water draining pipe in the blueberry orchard
anti-hail pillars installation


Plantation preparation depends on the chosen type of planting. What’s common to all of them is that the plot needs to be level, weeds and underbrush removed, and pitched enough to enable excess water to flow off.
If planting is done directly in the soil, it’s necessary to do soil and water analysis in order to consider different possibilities and advise.

More about Preparation

Blueberry thrives on naturally loose and well drained soils with pH values of 4.5 to 5.5. Altitude doesn't play a significant role if conditions are similar to the plants' natural habitats. This claim is supported by the fact that blueberry is cultivated in the Netherlands on plots 5 to 7 meters below sea level.
What are the conditions?
Soil is supposed to fit the category of strongly sandy loam, that is, with a higher percentage of sand, lower percentage of clay, rich in humus and pH around 4.8. Small aberrations can be regulated by fixing physical-chemical properties, though if the plot doesn't satisfy them, blueberries can be grown in pots and sacks or on banks with substrate. If none of the previous works, a new, more suitable plot is acquired.
What's important is to have a strong desire and determination to engage in this interesting and profitable business.

Growing blueberries in 50-liter sacks, in which the plants can live up to 10 years, has become accepted in Serbia. Alternatively, according to Dutch methods, channels are dug and filled with acidic peat/substrate (minimum 20 to 40 mm granulation), up to 200 liters per running meter, to form beds over which banks are formed by machines.
In the case of low soil pH values, low nitrate and copper content, and high amounts of organic matter, mycorrhizal fungi is introduced to the soil to create a symbiotic relationship with blueberry roots. Symbiosis induces root enlargement, boosts nourishment, and strengthens the plant, therby increasing the yield and juiciness of the fruit. Blueberry inoculation and later supplementation with mycorrhizal fungi raises the amount of nutrients in the soil and fertilization efficiency, improves water usage, and protects the plant from toxic elements.

water draining pipe in the blueberry orchard
anti-hail pillars installation
forklift packs pallet boxes with blueberry seedlings
blueberry seedlings in the pallet


Blueberry seedlings planned for growing on large areas are delivered in 2, 3, and 5 liter pots. Seedlings are laid down in pallet boxes with a capacity of 90 to 220 pots – depending on the pot size and plant habit. Wooden pallet boxes are necessary for plant transportation and are charged for.
A standard tow-truck can hold 52 pallet boxes with maximum 11000 plants – the future blueberry owner needs to plan on the use of such a vehicle, as well as a place of delivery with a hard surface and forklift for unloading.

More about Delivery

Transportation of seedlings with leaves, or even with fruits, is delicate and can result in damage to the seedlings caused by friction in an enclosed space, or even sickness of the plants due to the high moisture level and poor drafting. For those reasons we don't recommend setting up professional plantations until autumn, unless the distance from our nursery is short.
Smaller amounts of seedlings can be transported without pallet boxes, by arranging them on the vehicle floor or in cardboard boxes. In that case the future grower should provide manpower for unloading the pots with seedlings. Advice to all parties included in the delivery chain is to handle the package with care to avoid breaking the branches.
Direct takeover from Superior's nursery is also an option.

Personal garden growers can obtain their seedlings in agriculture pharmacies or directly from Superior. These seedlings have been removed from their pots, and the roots wrapped in plastic to retain moisture for as long as possible.

workers plant blueberry in substrate in banks
blueberry in pots placement


Blueberry can be planted any time, even in the middle of the summer. What’s important in this case is that planting areas should be prepared and watered and irrigation systems tested. Seedlings need to be unpacked promptly, removed from their pots (pots are not biodegradable), planted as deep as they were in the pots, then covered with soil and well compacted.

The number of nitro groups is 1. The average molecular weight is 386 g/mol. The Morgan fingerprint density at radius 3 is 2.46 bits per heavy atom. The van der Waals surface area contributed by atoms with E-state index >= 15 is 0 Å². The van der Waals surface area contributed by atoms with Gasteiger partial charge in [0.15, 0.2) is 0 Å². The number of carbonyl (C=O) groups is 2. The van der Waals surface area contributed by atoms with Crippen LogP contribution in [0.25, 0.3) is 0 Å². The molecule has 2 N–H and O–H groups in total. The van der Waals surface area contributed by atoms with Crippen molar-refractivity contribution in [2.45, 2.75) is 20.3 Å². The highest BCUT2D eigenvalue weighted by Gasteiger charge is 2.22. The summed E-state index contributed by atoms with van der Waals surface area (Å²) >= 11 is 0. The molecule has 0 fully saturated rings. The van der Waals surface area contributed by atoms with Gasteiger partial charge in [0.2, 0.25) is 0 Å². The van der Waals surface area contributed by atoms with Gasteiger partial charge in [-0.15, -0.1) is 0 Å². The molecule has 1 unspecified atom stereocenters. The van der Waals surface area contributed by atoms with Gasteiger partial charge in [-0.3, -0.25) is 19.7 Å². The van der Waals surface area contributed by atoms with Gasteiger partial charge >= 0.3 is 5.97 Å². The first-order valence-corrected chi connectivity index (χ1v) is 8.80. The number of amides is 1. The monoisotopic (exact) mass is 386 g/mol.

Seedlings can be planted any time during the autumn, winter and early spring if the soil isn’t frozen or drenched with rain water – planting in frozen ground is not possible, while in mud is possible but the plot and future plantation functionality is compromised.

More about Planting

It's believed that there's enough atmospheric moisture in autumn/winter and early spring. However, in the last few years, due to climate change, rainfall has grown scarce, so it's recommended to set up and test an irrigation system before planting.

Small holes are filled with 5 to 30 liters of substrate mixed with around 50 grams of Agroblen fertilizer (amount depends on soil quality), then partially excavated by hand to make space for placing the blueberry seedling roots. For easier rooting and better plant growth, before placing the root in the hole, its lower part should be shaken with one hand to remove excess substrate. The seedling is then held vertically at the appropriate height with one hand, while the other hand covers the root in the hole with soil and substrate, then compresses them for improved contact between the root and the soil.

Blueberry is a self-pollinating plant that doesn't need a pollinator, that is, another variety from which the insects would transfer pollen. However, scientific research from a California university confirms the importance of having various varieties on the plantation for at least two reasons:
First of all, early varieties attract insects such as bees and bumblebees during the full blossom of the primary variety - insects will "know" where the good and strong pasture is and they will visit blueberry plants in large numbers.
Secondly, plants defend themselves from self-pollination by slower germination of their own pollen through the stigma than other varieties. With more than one variety in the orchard. pollination is faster, and that prevents flower fall-off caused by late frost. The better the pollination and more insects visiting the plants, the more pollinated flowers in the corymb, thus more fruits. The more pollen grains sprout through stigma and form seed germ in the pistil, the more seeds in the fruit, hence the fruit will be larger. Finally, the larger the fruits and their quantities, the higher the blueberry yield.

workers plant blueberry in substrate in banks
blueberry in pots placement
young blueberry plant with green fruits
weeding on the blueberry plantation


Serious work with blueberry plants starts after the plantation is set up. Planting is just the “beginning of a school year”; lots of exams are ahead.
Blueberry orchard maintenance can be divided into a few categories:

  • Irrigation